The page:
TEN TIPS FOR TELEPHONE QUALIFYING SUCCESS
Using the phone successfully to market your products and services to potential new clients often requires you to navigate through a labyrinth of people to find the correct individual(s) who can provide the information you seek. Whether for pre-sales research or to determine who has the ability to acquire your products and services, here is a quick summary of proven techniques for achieving these objectives from Ron S. La Vine – CEO of Accelerated Sales Training, Inc. a Live Telesales Call Sales Training Company.
Know the purpose of your call in advance. Before placing a call, have a clear and specific objective or purpose of what you are trying to achieve. Prepare a list of questions that need answers prior to your call. This will help you stay on track and meet your objective.
Purchasing, Investor Relations or the CEO's office are all good places to begin when you don't have a contact within a company. Calling into multiple departments in a company or organization can not only provide the information or person sought, but also give a unique overview of how a company's internal processes work. This can be useful information if further calls are required to the same or similar companies. As these individuals are usually very busy, have a short direct question prepared, such as "Who is responsible for evaluating [insert your product/service]?" This makes possible for either a quick or detailed answer.
Take advantage of the corporate hierarchy. When being referred from a higher level person (such as the President or their office) to a lower level person, use the higher person's name or office to lend credibility and importance to your request. For example: "Mr. Smith's office referred me to you."
Always ask for permission to speak. After briefly introducing yourself and your company, ask for permission to speak, before explaining the reason for the call. Do not speak with people who do not want to speak with you. You will not have their full attention. Getting permission first is the polite thing to do.
Set up a telephone appointment. If the person sounds busy, make an appointment by asking a directional question “Do you have a pen handy? Follow with ”When would be a good time to schedule a two minute call to see if my company can be of service to you?” Nail down a specific time and date and follow-up with an e-mail reminder.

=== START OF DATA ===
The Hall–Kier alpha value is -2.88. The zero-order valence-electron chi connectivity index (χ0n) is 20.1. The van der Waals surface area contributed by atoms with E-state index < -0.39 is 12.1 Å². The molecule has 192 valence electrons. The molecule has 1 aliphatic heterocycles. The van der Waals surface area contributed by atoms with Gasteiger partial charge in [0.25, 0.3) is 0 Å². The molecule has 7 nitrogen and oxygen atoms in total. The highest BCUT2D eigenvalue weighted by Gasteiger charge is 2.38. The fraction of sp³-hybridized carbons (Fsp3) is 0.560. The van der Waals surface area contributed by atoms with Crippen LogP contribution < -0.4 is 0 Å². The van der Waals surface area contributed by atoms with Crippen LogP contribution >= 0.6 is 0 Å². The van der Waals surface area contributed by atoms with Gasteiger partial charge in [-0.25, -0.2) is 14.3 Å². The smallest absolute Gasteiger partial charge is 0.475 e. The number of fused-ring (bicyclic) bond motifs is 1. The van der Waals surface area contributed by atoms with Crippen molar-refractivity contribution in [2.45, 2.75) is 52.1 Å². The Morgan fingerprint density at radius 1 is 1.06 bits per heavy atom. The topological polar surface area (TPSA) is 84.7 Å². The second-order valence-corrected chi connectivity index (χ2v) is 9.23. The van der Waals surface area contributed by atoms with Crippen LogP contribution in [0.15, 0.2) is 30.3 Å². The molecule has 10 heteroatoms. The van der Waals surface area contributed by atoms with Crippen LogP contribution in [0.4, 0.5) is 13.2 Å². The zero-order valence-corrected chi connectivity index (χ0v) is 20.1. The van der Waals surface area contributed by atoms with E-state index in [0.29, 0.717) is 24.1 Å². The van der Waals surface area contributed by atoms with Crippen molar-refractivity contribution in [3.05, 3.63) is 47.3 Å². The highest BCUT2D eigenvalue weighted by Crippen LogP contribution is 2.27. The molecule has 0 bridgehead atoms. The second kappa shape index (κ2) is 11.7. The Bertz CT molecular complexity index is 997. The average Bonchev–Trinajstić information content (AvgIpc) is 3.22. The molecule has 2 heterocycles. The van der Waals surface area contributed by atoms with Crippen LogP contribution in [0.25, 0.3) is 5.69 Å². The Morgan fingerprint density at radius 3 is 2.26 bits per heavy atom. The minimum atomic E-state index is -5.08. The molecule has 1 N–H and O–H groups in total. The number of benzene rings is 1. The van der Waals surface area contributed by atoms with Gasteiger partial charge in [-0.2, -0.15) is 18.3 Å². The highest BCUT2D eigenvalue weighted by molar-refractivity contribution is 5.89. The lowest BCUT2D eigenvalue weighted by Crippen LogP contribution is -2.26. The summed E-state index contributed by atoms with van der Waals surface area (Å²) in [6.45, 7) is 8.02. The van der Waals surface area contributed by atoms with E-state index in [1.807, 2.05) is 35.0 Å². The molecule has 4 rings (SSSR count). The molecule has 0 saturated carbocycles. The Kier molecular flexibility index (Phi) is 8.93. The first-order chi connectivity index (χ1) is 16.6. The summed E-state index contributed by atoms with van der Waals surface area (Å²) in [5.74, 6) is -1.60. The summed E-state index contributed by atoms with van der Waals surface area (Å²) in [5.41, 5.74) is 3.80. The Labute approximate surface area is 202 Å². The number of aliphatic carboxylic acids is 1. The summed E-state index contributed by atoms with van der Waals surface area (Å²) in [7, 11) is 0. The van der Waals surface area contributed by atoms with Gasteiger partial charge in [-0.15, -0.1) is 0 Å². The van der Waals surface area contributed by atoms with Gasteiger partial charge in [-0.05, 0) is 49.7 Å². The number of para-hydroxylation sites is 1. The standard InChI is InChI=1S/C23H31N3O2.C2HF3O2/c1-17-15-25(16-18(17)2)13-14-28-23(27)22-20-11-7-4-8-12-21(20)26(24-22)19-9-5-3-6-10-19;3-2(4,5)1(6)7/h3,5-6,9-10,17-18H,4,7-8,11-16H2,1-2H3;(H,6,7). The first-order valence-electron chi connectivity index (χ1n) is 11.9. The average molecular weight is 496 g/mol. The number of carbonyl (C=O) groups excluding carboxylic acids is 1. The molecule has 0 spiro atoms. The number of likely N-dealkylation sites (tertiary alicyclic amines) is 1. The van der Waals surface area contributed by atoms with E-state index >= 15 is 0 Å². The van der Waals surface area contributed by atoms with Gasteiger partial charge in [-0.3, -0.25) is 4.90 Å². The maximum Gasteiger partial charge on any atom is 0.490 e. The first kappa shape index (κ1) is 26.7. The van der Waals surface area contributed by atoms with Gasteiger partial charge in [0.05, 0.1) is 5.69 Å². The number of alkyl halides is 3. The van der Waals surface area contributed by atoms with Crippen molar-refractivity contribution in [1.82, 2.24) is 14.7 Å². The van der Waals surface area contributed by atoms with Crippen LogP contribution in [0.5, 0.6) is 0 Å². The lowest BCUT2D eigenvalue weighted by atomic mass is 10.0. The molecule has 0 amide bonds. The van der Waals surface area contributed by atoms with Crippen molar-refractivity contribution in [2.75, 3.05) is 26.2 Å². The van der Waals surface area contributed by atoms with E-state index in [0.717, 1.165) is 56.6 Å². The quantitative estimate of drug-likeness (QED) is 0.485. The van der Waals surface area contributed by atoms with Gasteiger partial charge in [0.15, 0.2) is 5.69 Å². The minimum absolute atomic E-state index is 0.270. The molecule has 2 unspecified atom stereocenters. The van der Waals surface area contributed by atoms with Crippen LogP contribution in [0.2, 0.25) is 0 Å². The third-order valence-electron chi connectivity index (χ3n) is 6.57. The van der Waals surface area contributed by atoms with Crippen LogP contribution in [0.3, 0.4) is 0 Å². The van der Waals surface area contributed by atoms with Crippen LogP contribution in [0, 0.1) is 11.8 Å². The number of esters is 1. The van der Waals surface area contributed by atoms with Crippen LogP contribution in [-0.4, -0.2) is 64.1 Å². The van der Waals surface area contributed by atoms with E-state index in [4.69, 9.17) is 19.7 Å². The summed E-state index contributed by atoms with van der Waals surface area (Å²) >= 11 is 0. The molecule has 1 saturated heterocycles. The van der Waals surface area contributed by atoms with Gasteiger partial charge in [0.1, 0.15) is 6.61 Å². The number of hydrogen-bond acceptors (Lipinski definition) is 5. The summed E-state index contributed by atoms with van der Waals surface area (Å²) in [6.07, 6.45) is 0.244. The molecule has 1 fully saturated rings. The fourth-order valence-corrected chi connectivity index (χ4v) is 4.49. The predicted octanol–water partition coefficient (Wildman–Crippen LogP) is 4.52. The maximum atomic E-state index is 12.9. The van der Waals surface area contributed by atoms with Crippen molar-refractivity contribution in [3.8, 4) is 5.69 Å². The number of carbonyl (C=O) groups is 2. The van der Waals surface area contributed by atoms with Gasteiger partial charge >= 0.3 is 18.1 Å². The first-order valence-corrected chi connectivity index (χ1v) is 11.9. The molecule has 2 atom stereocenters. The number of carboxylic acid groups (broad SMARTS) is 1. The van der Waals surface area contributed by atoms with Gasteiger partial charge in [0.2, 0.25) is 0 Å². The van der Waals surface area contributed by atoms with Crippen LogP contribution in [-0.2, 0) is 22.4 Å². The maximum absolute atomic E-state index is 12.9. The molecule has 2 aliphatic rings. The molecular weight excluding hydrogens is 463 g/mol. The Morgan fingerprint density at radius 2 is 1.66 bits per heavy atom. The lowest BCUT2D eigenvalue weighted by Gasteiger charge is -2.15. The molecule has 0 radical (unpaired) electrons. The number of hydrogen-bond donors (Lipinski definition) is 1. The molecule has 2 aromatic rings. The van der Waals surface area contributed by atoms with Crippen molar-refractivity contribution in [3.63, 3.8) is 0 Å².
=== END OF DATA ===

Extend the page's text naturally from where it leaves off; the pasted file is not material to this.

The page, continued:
Listen to what is going on in the background. When a phone or distraction occurs in the background, politely inquire whether that situation needs to be dealt with and offer to be placed on hold. This shows respect for the other person and is greatly appreciated.
Use open ended questions such as Who, What Where, When, Why or How to gain information and closed ended questions such as Do, Are, Correct, Right to confirm what was said and gain agreement for action.
Practice the Q/A/F/Q technique. Ask a Question. Wait for an Answer. Feedback what you heard to be sure you have a clear understanding of what was said. Then ask another Question to direct the conversation into the area where you want it to go. The person asking the questions controls the direction of the call.
Keep track of your phone menu choices. If you get stuck in one department, these choices will enable you to go in a different direction and reach a person (any live body) who can transfer you to the department you need.
Finally, and most importantly, is to remain polite yet persistent in your quest. By remaining polite and persistent, you will find the person who has the information you seek.